“I could never be called a slave in fact.”

“…however long I might remain a slave in form, the day had passed forever when I could be called a slave in fact.”


When Fredrick Douglass faces up to Covey he feels transcendent. Whilst they were fighting, Covey and Douglass were on an equal level. Having faced his master and won Douglass can no longer be called a slave “in fact” because he has released himself of the mental shackles of slavery and freed himself. He is however still a slave in the legal sense or “in form”. This is a very important moment, as a slave Douglass had no last name, no father and no birthday, he had no identity. Through freeing himself mentally Douglass is no longer ‘a slave’, he now has his own sense of identity. This is one of the most important steps Douglass takes towards his own freedom.


Fredrick Douglass and his connections to Emerson and Whitman.

Walt Whitman transcended the day to do constraints of class, sex and race, and instead believed all man to be equal in the eyes of nature. He wished to shirk the restraints of society and the roles pushed upon us. Although within ‘Leaves of Grass’ and ‘Song of Myself’ Whitman never explicitly mentions race and his opinions on slavery he does state the following in ‘Song of Myself’;

‘I celebrate myself,

And what I assume you shall assume,

For every atom belonging to me as good belongs to you.’

With this in mind it would seem obscene, from a Whitmanian perspective for a man to have ownership of another man. All men and women were created from the same atoms and no gender, class or racial aspect can change that fundamental fact.

In Emersonian terms, Fredrick Douglass is the perfect example of “Man Thinking”. He teaches himself to read and write, and uses the knowledge he obtains from books to literally transcend. Douglass, through the knowledge and power he has received from books and papers, escapes the mental and physical shackles of slavery. He doesn’t stop there as he uses his ability to articulate through writing to advance the abolitionist movement.

Emerson and Whitman

“Man is not a farmer, or a professor, or an engineer, but he is all.” 

“The first in time and the first in importance of the influences upon the mind is that of nature.”

These two quotations from Emerson’s ‘The American Scholar’ seem to directly reflect some of the ideals of Walt Whitman’s ‘Leaves of Grass’. Both authors admire not only the powerful role of nature but also mankind’s part in it. They sing the praises of mans intellectual connection with and within nature. Because of this connection mankind is raised in to ‘Man Thinking’. Both Whitman and Emerson commend the transcendental quality of nature and its effect of man.

Bring your own journey narrative

NARRATIVE: The Hobbit: An Unexpected Journey

WHAT: film

WHEN: 2012

A hobbit named Bilbo Baggins lives a peaceful and modest life in the Shire, a wizard named Gandalf persuades him to help a group of dwarves to reclaim the kingdom of Erebor. Along the way Bilbo encounters many dangers including trolls, orcs and an infinitely dangerous ring.


A: At the beginning of the film Bilbo is a meek and cautious character who has never stepped out of his safe little town. His mentor figure, Gandalf the wizard, holds a tea party where Bilbo comes across his first call to adventure. Initially Bilbo refuses the call but eventually accepts his calling.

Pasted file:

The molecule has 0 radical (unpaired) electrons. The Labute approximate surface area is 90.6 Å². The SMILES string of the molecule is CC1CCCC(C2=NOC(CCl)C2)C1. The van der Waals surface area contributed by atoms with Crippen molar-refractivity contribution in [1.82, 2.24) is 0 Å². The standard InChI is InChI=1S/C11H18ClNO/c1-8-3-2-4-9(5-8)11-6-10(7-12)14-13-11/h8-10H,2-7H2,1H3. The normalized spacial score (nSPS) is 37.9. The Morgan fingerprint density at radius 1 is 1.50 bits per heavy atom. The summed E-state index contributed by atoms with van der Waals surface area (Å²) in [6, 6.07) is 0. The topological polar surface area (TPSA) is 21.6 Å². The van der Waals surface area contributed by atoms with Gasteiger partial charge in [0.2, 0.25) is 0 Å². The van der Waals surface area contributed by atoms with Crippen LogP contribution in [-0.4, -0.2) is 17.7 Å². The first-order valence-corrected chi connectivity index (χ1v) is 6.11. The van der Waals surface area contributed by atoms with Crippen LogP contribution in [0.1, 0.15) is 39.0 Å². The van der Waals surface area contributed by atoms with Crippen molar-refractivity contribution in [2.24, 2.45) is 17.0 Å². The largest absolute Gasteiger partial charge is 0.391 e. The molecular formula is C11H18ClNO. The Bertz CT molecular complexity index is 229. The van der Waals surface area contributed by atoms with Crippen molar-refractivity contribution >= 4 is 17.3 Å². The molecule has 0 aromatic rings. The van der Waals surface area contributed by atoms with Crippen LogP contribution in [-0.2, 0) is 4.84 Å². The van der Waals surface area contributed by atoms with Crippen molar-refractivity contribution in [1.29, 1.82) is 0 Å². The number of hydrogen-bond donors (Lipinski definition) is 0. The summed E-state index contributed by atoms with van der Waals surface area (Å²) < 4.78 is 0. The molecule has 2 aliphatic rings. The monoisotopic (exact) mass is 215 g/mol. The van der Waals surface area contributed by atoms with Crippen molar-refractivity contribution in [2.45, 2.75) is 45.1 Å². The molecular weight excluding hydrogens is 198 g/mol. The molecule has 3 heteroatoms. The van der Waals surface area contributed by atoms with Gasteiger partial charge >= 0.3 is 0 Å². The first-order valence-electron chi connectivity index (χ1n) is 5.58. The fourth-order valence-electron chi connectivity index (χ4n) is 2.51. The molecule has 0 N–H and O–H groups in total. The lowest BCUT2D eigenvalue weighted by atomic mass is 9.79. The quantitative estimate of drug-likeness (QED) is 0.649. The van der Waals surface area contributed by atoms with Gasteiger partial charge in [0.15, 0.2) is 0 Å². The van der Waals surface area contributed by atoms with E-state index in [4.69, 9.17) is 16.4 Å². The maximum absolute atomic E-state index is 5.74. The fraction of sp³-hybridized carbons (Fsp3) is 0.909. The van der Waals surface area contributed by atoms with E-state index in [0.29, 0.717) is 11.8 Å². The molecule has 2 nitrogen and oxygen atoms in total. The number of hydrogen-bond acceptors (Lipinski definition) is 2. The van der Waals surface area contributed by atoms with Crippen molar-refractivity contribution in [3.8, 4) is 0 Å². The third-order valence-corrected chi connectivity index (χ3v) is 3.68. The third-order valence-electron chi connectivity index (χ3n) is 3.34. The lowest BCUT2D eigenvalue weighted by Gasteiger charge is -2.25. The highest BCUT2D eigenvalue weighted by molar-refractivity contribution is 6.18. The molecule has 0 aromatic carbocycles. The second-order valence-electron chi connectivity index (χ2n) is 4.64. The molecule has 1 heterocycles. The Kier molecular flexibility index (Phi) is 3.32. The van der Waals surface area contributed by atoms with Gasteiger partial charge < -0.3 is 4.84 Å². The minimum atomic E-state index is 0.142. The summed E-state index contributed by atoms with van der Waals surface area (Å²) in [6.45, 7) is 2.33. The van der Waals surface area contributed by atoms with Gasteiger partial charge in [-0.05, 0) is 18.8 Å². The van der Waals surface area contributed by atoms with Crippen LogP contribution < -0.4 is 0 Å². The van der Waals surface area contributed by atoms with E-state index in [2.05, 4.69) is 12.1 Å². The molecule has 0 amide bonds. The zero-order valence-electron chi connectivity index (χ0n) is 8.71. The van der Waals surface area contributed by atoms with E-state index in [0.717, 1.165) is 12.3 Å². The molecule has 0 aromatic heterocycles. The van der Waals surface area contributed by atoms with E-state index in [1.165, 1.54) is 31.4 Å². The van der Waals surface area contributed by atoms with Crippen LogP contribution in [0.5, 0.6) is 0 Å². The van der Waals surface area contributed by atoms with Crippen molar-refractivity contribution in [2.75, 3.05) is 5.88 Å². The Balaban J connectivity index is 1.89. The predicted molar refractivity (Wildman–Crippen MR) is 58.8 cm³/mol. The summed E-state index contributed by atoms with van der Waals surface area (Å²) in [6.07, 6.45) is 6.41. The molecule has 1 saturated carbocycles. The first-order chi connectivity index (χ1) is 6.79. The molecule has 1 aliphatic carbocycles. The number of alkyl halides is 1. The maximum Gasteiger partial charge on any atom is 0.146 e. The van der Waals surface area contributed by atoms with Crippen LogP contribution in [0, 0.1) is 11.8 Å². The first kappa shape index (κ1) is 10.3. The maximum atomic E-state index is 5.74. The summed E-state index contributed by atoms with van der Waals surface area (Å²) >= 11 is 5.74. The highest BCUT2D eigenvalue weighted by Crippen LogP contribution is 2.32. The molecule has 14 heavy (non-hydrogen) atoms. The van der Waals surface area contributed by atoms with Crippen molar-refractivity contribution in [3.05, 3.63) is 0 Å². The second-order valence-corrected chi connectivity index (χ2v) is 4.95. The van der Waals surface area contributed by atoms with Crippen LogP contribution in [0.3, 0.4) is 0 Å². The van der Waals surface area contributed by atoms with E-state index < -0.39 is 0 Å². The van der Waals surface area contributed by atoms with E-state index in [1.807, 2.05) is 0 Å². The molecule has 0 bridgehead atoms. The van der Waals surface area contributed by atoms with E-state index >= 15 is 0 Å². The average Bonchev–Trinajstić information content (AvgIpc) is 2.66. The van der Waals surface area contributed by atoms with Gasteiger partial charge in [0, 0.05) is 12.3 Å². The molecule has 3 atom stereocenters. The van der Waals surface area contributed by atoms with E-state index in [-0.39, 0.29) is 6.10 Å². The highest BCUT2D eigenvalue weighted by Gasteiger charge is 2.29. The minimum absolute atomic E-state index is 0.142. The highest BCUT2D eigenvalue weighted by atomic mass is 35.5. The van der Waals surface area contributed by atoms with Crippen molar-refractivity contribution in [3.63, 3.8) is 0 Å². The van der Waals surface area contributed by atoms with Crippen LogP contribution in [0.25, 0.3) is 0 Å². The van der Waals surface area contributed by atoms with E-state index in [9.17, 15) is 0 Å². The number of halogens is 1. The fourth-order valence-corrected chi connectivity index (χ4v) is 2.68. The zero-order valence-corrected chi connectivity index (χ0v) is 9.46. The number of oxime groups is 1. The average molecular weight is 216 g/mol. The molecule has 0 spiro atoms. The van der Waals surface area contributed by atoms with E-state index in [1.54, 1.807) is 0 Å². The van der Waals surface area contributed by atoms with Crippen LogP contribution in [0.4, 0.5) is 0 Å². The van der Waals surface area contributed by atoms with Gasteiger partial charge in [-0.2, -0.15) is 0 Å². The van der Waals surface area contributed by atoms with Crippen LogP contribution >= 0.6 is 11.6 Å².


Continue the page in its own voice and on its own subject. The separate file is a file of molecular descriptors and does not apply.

B: When Bilbo agrees to accompany the dwarves on their quest he begins to develop, becoming stronger and more courageous, saving his company on more than one occasion by his quick thinking and cunning. He comes across tricksters like Gollum and many dangers along his journey.


A’: The film ends with Bilbo being declared a hero by Thorin who accepts this meek hobbit as not only a friend but a respected ally. Bilbo has stayed true to himself but nurtured his inner self developing into a stronger and braver hobbit.

The transformative role of nature in contemporary narrative.


One of the fiercest representations of nature and its effect on man, and vice versa, that I have seen, is Hayao Miyazaki’s animated film Princess Mononoke. Within the film a young man, Ashitaka, travels west to cure himself of a curse placed upon him by a boar god who has been corrupted by a bullet wedged inside him. This bullet can be regarded as the start of modern mans ignorant assault on nature. Ashitaka ends up in Iron Town, a mining colony. Separated by a mere strip of land there is a huge forest inhabited by many spirits who maintain the equilibrium of the terrain. Nature is presented as numinous and powerful as it is able to put up a savage fight against the rapacity of the modern industrialisation. The people of Iron Town and the forest spirits are engaged in a bitter war, which symbolises the central conflict of wild nature versus industrialisation and greed. Nature plays an ambiguous and multi layered role in this film from start to end, as both a nurturing and fertile force as well as a benevolent and destructive force: interestingly the more violent aspects of nature presented in this film are also arguably the human qualities the animal gods manifest. For example one of the wolf gods whom Ashitaka comes across says that she could bite his face off, and the giant apes remark a desire to eat the humans. Ashitaka’s interaction with these complex spirits through the narrative change him and inevitably he ends up helping the spirits of the forest protect themselves against the greedy and destructive humans of Iron town. Through this Ashitaka is cured and emerges at the end of the film not just healed physically but also a stronger and richer person. He learns to work with nature rather than against it. At the end of the narrative shows the possibility of coexistence and balance is restored.